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National leader urges on KC effort to improve child literacy

Updated: 2013-06-11T05:52:52Z


The Kansas City Star

Kansas City’s Turn the Page KC crusade rallied its forces Monday, and a national leader in America’s early reading campaign liked what he saw.

Kansas City can “close the gap between what we know … and what we do about it,” Ralph Smith said.

Smith, the managing director of the Campaign for Grade-Level Reading and a senior vice president of the Annie E. Casey Foundation, saw in full measure a lot of what is known.

First came the facts. Most children are not reading at grade level by the third grade. The ramifications run deep, with poor school performance producing dropouts and the greater likelihood of such life experiences as early pregnancy, unemployment and even prison.

It also is known that a determined universe of educators, social service providers and business and community leaders have long understood that the conditions must change.

That much also was clear by the fullness of the crowd in the Greater Kansas City Chamber of Commerce’s board room in Union Station.

But what to do about it?

More than 100 cities are now joined in the grade-level reading network, but Smith said he feels Kansas City may be in a particularly strong position to help answer that question.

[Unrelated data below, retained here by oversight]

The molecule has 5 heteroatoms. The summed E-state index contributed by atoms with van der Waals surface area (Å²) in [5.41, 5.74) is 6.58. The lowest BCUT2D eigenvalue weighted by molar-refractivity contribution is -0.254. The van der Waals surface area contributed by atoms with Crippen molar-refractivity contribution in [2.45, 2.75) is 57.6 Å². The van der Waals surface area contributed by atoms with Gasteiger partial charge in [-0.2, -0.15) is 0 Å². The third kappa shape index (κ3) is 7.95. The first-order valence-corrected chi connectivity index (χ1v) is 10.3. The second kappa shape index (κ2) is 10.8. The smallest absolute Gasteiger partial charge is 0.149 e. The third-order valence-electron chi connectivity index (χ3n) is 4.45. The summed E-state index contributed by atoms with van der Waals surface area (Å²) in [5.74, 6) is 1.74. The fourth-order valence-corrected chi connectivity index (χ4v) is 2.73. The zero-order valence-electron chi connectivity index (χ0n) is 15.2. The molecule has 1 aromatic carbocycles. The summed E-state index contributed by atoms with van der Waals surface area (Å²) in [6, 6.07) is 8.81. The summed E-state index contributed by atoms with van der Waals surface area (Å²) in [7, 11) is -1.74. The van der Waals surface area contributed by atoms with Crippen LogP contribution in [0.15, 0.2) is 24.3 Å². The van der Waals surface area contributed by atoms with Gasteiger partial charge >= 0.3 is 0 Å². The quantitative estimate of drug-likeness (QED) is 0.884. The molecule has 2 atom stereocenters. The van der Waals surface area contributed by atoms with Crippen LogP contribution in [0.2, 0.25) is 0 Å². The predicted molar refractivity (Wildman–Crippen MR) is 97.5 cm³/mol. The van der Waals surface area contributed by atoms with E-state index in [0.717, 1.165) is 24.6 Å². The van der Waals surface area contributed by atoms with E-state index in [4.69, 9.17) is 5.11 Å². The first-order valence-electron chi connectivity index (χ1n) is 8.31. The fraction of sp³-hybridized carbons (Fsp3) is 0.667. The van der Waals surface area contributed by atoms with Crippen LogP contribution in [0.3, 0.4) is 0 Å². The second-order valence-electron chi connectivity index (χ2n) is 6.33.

The Turn the Page KC effort, launched by Mayor Sly James in early 2012, has a range of partners and the makings of an intensive data collection effort that “is very exciting,” Smith said.

A dozen or more agencies are working with the Kansas City Area Education Research Consortium to generate and share the test data and other performance measures.

“The role of this campaign is to get good ideas,” Smith told The Star before Monday’s rally. “There has been an abundance of good will (in many efforts to improve early reading), but not within a structure to be as effective as we want to be.”

He hopes Kansas City will prove to hearten the national campaign, finding things that work and inspiring greater effort.

“People need to be persuaded that there is potential for success,” he said. “What crystallizes the moral imperative to act is the feeling you can make a difference.”

To reach Joe Robertson, call 816-234-4789 or send email to

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